- It provides proper error handling. For example, we can skip items if an exception is thrown and configure retry logic that’s used to determine whether our batch job should retry the failed operation. We can also configure the logic that’s used to decide if our transaction should be rolled back.
- It writes comprehensive log to the used database. This log contains the metadata of each job and step execution, and it’s extremely useful if we have to troubleshoot a failed batch job. Because the log is written to a database, we can access it by using a database client.
We should now understand that Spring Batch solves the problems caused by handwritten batch jobs. Let’s move on and take a quick look at the key components of a Spring Batch job.
The Key Components of a Spring Batch Job
A Spring Batch job consists of the following components:
Jobrepresents a single Spring Batch job. Each job can have one or more steps.
Steprepresents an independent logical task (i.e. import information from an input file). Each step belongs to one job.
ItemReaderreads the input data and provides the found items one by one. An
ItemReaderbelongs to one step and each step must have one
ItemProcessortransforms items into a form that’s understood by the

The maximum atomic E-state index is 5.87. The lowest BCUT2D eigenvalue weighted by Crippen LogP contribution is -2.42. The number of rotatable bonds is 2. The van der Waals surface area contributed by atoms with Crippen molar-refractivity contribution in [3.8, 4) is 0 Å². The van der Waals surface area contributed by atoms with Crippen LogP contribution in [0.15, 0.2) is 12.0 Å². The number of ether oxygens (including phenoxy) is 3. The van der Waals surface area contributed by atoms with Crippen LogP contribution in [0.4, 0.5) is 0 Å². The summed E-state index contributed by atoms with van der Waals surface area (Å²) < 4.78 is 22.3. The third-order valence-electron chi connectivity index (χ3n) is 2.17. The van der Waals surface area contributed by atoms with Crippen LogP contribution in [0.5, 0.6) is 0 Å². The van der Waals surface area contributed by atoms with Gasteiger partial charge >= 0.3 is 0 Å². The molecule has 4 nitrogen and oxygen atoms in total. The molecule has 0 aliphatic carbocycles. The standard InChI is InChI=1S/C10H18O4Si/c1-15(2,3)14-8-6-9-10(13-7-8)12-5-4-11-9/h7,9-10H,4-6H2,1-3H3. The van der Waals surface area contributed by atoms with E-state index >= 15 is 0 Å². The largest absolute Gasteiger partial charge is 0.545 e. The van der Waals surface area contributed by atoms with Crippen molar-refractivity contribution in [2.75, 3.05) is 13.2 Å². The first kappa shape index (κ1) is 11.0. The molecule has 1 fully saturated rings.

ItemWriterone item at a time. An
ItemProcessorbelongs to one step and each step can have one
ItemWriterwrites an information of an item to the output one item at a time. An
ItemWriterbelongs to one step and each step must have one
The following figure illustrates the relationships of these components:
We can now define the term batch job, we understand why we should use Spring Batch, and we can identify the key components of a Spring Batch job. Let’s summarize what we learned from this blog post.
This blog post has taught us five things:
- A batch job consists of one or more steps. Each step is responsible of completing one logical task. Every step reads input data, processes the input data, and writes the processed data to the configured output. If the batch job has more than one step, the output of a step is often used as an input of the next step.
- We should use Spring Batch because it solves the problems caused by handwritten batch jobs.
- A Spring batch
Jobcan have one or more steps.
Stepmust have one
Stepcan have one
The next part of this tutorial describes how we can get the required dependencies with Maven.